Julia Louis-Dreyfus wants America to know that she’s not making fun of Sarah Palin. True, on HBO’s new, largely improvised comedy Veep she plays Selina Meyer, a former senator who ends up as vice president and finds that she’s more than unprepared for the job, despite help from her chief of staff (Anna Chlumsky), spokesperson (Matt Walsh), and right-hand man (Tony Hale). But Louis-Dreyfus and Veep creator Armando Iannucci (In the Loop) both insist that any resemblance between Selina and real-life D.C. baby-kissers is purely incidental. ”Maybe people in Washington are nervous because they think we’re going to make fun of specific people,” says the actress, 51. ”But we’re not.” Nope, Veep doesn’t make fun of specific people — just large groups of people. And everyone from Democrats to Republicans is fair game. —Melissa Maerz

What made you sign on for Veep?
I’d seen In the Loop and thought it was superb — subtle and yet broad at the same time. And the concept of a vice president who is, shall we say, somewhat unfulfilled struck me as really ripe for comedy.

You endorsed Obama in 2008 and have been active in environmental causes. Did you bring any personal experience to the script?
Armando was telling me that Selina would try to ”green up” Capitol Hill with cornstarch utensils. I’d just finished working on The New Adventures of Old Christine, and I’d brought cornstarch utensils to our craft services. So I said, ”The first day you try to stir your coffee, the [cornstarch] spoon becomes flaccid.” Armando said, ”There’s an incredible joke there…”

How much of each episode is improvised?
Tons. In the pilot I make a speech, and a lot of that was improvised. It starts with a joke that was written [”I have stepped into the president’s shoes this evening — and who knew he wore kitten heels?”], but the joke that followed it — ”He’s more of a stilettos kind of guy” — was improvised. The crowd is only kind of with me on the kitten-heels joke, and then I lose them completely. There’s a lot of cringing. It’s a very cringe-y show!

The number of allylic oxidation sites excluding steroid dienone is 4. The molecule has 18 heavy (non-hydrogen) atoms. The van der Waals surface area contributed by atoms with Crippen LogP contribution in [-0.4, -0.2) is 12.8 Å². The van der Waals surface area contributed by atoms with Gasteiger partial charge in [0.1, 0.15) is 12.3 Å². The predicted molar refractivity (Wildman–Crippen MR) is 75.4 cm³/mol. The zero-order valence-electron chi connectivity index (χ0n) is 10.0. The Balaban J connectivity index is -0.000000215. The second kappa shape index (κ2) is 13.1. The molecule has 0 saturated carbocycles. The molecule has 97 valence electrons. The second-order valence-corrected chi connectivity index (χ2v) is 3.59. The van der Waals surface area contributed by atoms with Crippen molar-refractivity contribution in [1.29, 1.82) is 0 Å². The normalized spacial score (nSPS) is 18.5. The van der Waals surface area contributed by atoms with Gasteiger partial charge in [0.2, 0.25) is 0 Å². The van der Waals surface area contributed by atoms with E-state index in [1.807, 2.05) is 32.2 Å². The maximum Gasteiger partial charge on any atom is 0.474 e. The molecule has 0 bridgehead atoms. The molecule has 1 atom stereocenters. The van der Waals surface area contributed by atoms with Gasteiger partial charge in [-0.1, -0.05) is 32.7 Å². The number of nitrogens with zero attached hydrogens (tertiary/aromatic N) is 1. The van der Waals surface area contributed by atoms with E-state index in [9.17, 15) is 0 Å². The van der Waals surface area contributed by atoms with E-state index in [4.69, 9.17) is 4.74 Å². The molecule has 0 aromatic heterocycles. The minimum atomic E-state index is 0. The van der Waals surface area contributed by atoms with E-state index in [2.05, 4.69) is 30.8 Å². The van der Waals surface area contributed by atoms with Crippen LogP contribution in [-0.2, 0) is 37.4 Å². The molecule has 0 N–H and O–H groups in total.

Has Joe Biden seen Veep?
Not yet, but we rebuilt the entire Eisenhower office space and the hallways on set, and people from the vice president’s office have come to check it out. They feel like they haven’t left work.

You joked on Facebook that you get to curse a lot on this show. There’s something funny about politicians cursing.
Anytime you see one face in front of the camera and then you see a totally different face [off camera], it’s always funny to see the fakery. Selina has a boyfriend for a few episodes, and they have a sexual way of speaking to each other that’s overheard, and it’s… very uncomfortable. [Laughs] Put the kids to bed!

Are there real-life current events that the show riffs on?
No. But in the pilot Selina says, ”Box me, Gary” — they carry around this stool for her to stand on because Selina is very short — and evidently certain politicians do that too. And did you see all the stuff with Newt Gingrich crying in Iowa, and Mitt Romney crying or not crying? We did a whole thing about crying in front of the camera. We shot it last month, and the next thing I know, everyone’s crying! It was almost as if the show was becoming real.